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    Hy-Vee: Autonomy in action

    Hy-Vee c.e.o. Ron Pearson credits the autonomy of the chain's employees for making it so successful. The corporate culture empowers associates at all levels to make decisions and rewards them for it. The company revolves around its store directors, who are permitted to make all decisions about store operations, including whether to buy from Hy-Vee's warehouse.

    Hy-Vee c.e.o. Ron Pearson credits the autonomy of the chain's employees for making it so successful. The corporate culture empowers associates at all levels to make decisions and rewards them for it.

    The company revolves around its store directors, who are permitted to make all decisions about store operations, including whether to buy from Hy-Vee's warehouse. Only projects that require large capital expenditures must have corporate sanction.

    Here are four examples of how store directors have used their autonomy to boost business at their supermarkets and solidify their relationships with their customers.

    The clinical approach

    About two years ago Ankeny Hy-Vee store director Ken Butcher received a call from a doctor who ran a clinic in nearby Huxley that serves a small community of approximately 6,000 people. The local drug store had moved out, leaving the clinic's patients with no convenient place to fill prescriptions.

    Seeing an opportunity to expand Hy-Vee's pharmacy business, Butcher approached headquarters about setting up a satellite pharmacy for the people in Huxley. "For something like this we have to go to corporate for the funds," Butcher says. "The first time we were turned down, but the second time it was approved."

    Hy-Vee runs 10 such freestanding clinics, according to Gary Goodhall, assistant v.p., Drug Town and pharmacy operations. "It's basically a straight pharmacy for dispensing medication," he says. "They're located at doctors' offices or part of clinics, and are ideal for a market where the services are needed but a full-service pharmacy can't be supported."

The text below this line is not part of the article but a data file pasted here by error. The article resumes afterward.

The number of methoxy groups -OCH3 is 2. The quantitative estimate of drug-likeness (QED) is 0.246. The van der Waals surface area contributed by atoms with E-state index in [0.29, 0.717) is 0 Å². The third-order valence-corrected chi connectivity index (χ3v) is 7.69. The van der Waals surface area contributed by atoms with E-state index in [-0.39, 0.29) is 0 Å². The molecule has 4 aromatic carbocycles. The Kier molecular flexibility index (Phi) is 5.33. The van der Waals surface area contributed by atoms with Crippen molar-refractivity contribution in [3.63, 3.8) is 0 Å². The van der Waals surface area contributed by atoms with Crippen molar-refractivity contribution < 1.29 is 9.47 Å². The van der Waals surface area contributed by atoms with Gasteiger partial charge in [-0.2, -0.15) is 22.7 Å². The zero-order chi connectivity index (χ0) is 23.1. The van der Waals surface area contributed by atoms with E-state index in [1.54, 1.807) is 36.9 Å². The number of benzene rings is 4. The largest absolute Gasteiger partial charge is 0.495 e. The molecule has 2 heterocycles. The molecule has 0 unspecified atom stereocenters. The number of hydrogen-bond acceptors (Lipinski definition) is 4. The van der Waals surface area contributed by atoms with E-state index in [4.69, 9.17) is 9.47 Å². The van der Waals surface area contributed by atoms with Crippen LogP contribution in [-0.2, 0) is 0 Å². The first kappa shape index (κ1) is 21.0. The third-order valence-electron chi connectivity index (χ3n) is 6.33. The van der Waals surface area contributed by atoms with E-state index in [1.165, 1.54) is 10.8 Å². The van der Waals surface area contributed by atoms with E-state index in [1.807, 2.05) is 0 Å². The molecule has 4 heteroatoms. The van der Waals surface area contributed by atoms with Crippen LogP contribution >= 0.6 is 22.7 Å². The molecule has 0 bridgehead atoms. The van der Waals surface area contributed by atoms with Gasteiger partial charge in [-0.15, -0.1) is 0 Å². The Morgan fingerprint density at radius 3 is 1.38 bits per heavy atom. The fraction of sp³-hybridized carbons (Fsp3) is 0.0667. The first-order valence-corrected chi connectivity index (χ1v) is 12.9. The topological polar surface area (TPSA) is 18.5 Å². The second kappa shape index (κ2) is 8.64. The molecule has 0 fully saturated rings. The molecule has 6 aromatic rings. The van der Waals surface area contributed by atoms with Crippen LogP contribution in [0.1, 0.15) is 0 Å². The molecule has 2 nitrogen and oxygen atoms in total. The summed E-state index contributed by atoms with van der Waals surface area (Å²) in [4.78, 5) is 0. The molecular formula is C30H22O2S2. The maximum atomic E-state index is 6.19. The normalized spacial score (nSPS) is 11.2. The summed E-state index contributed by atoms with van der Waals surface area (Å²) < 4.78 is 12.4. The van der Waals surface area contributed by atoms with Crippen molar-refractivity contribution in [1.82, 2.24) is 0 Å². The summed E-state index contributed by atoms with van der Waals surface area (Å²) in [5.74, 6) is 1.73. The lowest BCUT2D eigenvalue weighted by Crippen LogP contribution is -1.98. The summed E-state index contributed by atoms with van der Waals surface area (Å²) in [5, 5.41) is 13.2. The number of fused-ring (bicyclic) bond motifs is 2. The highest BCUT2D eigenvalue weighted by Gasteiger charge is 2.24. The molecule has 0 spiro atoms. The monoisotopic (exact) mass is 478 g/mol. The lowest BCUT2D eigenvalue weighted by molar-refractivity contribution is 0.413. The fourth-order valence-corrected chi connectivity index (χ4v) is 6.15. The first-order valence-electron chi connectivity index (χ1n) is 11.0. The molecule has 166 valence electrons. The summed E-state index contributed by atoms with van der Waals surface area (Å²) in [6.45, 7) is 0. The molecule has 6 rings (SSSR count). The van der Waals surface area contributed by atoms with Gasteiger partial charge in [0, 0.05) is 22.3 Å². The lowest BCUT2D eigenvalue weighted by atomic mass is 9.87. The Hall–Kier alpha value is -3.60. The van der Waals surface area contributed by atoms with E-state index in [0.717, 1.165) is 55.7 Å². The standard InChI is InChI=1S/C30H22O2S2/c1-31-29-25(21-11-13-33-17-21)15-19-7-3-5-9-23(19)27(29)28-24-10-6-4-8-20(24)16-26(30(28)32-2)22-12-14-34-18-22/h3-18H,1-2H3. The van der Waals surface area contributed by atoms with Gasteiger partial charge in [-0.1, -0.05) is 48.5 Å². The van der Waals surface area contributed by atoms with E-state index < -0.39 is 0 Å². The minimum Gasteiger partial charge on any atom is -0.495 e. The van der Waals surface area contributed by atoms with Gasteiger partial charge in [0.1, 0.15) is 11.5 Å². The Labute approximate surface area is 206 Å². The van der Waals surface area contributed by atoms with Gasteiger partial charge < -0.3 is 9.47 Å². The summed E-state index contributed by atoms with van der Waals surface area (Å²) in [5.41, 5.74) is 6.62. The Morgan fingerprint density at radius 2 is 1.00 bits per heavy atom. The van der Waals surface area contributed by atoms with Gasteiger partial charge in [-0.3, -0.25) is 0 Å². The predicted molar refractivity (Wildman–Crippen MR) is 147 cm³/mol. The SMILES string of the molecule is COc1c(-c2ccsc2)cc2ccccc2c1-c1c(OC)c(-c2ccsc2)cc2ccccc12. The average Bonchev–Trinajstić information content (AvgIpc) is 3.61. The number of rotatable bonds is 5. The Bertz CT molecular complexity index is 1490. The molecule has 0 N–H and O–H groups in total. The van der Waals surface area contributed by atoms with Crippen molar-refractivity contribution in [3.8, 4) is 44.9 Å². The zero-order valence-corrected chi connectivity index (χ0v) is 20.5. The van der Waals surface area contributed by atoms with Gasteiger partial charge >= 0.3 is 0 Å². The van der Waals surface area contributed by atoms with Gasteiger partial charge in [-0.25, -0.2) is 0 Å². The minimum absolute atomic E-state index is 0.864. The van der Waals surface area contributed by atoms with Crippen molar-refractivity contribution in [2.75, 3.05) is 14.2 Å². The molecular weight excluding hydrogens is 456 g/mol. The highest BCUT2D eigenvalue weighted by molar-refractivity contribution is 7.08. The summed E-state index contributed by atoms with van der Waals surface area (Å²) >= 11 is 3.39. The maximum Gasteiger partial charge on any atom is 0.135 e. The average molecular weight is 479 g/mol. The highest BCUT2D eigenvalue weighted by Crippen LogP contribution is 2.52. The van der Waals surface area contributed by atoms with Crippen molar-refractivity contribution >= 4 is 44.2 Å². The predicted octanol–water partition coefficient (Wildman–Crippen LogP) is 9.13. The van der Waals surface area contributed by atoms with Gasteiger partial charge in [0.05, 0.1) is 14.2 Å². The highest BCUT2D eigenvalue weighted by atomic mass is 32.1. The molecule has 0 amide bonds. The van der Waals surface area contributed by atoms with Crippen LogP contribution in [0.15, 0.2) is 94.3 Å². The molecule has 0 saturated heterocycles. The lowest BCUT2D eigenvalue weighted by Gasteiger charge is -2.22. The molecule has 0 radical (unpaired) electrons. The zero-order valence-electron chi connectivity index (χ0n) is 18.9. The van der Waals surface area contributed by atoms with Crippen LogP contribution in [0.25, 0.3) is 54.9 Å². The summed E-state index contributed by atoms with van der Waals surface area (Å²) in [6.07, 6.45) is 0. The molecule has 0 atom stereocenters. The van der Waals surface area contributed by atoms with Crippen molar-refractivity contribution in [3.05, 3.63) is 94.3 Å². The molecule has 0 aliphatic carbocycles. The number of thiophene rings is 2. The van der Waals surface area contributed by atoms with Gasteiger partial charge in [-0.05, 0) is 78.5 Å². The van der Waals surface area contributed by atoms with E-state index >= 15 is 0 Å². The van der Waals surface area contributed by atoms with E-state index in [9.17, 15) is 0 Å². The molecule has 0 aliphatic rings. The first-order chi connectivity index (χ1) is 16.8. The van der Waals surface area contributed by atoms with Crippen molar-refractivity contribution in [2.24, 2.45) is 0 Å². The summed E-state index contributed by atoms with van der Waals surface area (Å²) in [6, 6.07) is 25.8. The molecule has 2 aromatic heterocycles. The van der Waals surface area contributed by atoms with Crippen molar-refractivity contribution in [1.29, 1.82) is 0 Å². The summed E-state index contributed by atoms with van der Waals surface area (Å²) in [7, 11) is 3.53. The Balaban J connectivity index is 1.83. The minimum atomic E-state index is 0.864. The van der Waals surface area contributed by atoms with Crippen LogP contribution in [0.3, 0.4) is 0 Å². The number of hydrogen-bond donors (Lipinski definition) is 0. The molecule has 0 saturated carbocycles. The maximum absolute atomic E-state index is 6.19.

The clinic's P&L is rolled into the P&L of the Ankeny location and falls under Butcher's management, which suits him just fine.

    The operation broke even in three months.

    Catering to the diners

    In 1992, as Hy-Vee's Des Moines No. 2 location was preparing to move to a larger space on the opposite side of the street, its dining customers were concerned. "The dining area had a layout like a traditional diner," says store director Mike Kueny. "There was a horseshoe-shaped counter that wrapped around the kitchen, and the morning customers would gather around the counter and chat with each other for hours."

    Although it wasn't in the plans, Kueny decided that if it would keep the customers happy, he would try to retain the same format for the new location. Not only did he succeed in giving it a similar format, he even had the original counter moved to the new place. "We also kept the tradition of 25-cent coffee every day, with free refills," Kueny says. "This is the only Hy-Vee store that does it, and the customers love it. They're here every morning."

    When Kueny noticed that the greeting card aisle had less traffic than the food aisles, he moved his magazine section there. "I figured that less traffic would encourage shoppers to browse the magazines more," he says. "That's exactly what they did. Sales in both magazines and greeting cards jumped as a result."

    Across the street, not far from the original store location, Kueny opened an outpost liquor store, one of only two operated by Hy-Vee; the remaining liquor stores are attached to supermarkets. "We're able to offer an expanded variety at the outpost store, and it's great for those customers who just want to drop by and grab some quick items," Kueny says.

    Indeed, Kueny tries to react as quickly as possible to customer needs. "One morning, as I stopped by the dining area to say hello to the customers, one of them remarked that he could buy a bag of sugar for only 99 cents at the dollar store down the road," Kueny says. "Well, that evening I had four pallets of sugar on a truck headed to the store. The next morning I stopped by the dining area and told that customer not to forget to pick up his 99-cent sugar as he left the store."

    On the trail of new business

    Daryl Kruse, store director for Hy-Vee West Des Moines No. 2, noticed that nearby Chinese restaurants were doing a thriving delivery business. "First there was one truck out there making deliveries, then three, then five," he says. "I became interested in seeing where they were going and what the market was."